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The Donald J. Trump Presidential Twitter Library Is Shallow But Funny

Trevor Noah’s museum pop-up featuring the tweets of the president is certainly humorous, but its one-joke approach wears a little thin.


In 2014, businessman and tabloid celebrity Donald Trump tweeted, “Many people have said I’m the world’s greatest writer of 140 character sentences.” Now, five years later, those 140 (and sometimes 280) character sentences are immortalized (at least for the weekend) in The Donald J. Trump Presidential Twitter Library.

Trevor Noah’s pop-up museum has been fashioned as a parody of the presidential libraries, displaying Trump’s tweets in a variety of manners. The nature of the president’s Twitter feed makes the exhibit inherently humorous, although the entire exhibit relies on the one joke, which can wear a little thin.

Trump’s Twitter account is something of an anomaly. Some of his tweets announce interviews or press conferences. Others send genuine sentiments of support, such as his farewell messages to soon-to-be-former Press Secretary Sarah Huckabee Sanders. He sometimes weighs in on policy discussions.

Yet much of his Twitter feed is overrun with reflexive reactions to current events, pop culture, and feuds. It is these bizarre, sometimes humorous, often over-exposed tweets that make up this parody of a presidential library.

The exhibit opens with a prerecorded welcome from Noah, explaining his vision for the library, documenting “A rare moment in history, possibly the last moment in history,” in which, “thanks to Twitter, we have unprecedented access into an American president’s complicated inner life, whether we want it or not.”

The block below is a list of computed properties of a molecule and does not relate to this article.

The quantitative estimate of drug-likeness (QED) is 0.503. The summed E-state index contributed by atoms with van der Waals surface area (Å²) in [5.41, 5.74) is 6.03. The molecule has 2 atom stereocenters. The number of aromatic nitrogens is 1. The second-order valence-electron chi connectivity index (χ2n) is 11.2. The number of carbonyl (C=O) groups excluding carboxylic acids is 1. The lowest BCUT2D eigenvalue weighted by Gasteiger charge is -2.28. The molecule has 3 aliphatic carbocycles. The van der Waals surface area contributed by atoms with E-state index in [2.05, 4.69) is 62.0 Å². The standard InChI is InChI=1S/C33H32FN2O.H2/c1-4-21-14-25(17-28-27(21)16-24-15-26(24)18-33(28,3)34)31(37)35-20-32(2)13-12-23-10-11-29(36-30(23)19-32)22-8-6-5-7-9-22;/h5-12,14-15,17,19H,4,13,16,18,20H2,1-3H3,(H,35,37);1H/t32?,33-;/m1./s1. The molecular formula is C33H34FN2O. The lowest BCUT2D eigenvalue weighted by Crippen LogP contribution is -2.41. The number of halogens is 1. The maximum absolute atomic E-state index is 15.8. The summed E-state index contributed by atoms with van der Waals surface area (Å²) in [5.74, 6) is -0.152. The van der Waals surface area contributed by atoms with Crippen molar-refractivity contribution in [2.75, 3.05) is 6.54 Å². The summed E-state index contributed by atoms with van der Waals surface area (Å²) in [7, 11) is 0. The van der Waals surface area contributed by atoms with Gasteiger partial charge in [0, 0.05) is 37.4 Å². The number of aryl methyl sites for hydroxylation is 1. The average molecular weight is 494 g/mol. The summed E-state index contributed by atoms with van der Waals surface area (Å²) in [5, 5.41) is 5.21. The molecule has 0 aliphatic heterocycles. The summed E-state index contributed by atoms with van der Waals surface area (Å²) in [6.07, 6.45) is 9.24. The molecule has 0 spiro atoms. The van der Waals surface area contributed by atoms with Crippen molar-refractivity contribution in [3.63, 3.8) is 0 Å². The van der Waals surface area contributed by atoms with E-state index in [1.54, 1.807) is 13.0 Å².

After this greeting, the “library” mimics an array of museum types. Mirroring a historical exhibit, Noah presents Trump’s Twitter in five eras, pulling a few key tweets into a facsimile of historical context. Certain tweets are framed as if works of art, with descriptions underneath. An “In Memoriam,” surrounded by red roses, printed a now-deleted tweet on gold plaques: deleted, but not forgotten.

Some of the exhibits are more interactive. Using a randomizer, guests can enter their names and receive a Trump-style nickname in the vein of “Lying Ted” or “Crazy Bernie.” I was dubbed “Little Paulina,” oddly befitting my short stature.

The most popular exhibit allowed attendees to create their own Trumpian tweet in response to a given situation. This activity took place in a model Oval Office, with a golden toilet in place of a chair. Attendees have the option of wearing a bathrobe, red tie, messy blond wig, and MAGA hat, while surrounded by American and Russian flags. The activity is mildly fun, but not worth the line.

The penultimate display is a video of testimonials, with various people describing the pain and shock they experienced during the 11 minutes in 2017 when Trump’s Twitter account vanished. This video was the most original joke in the exhibit, and the only one not relying solely on Trump’s tweets being odd and funny. By the time I reached the video, I had achieved a level of fatigue with the same punch line carrying through all the jokes.

No one should go into the Twitter library assuming Noah has any intention of being non-biased, and Trump is far from his only target. While the president takes the brunt of the jokes, his family and Fox News are also mocked. One particularly pointed jab refers to “Fox and Friends” as the president’s “daily intelligence briefing.”

The Donald J. Trump Presidential Twitter Library is an unqualified success. Facing consistent hour-and-a-half long waits, people are lining up to attend. While certainly catering to a liberal crowd, anyone can enjoy the humor.

For those who dislike the president, the museum is the perfect means by which to mock him. His fans can appreciate the jokes in a tongue-and-cheek manner, laughing along with the tweets. While the entire premise rests on one joke, no one will leave the museum without laughing.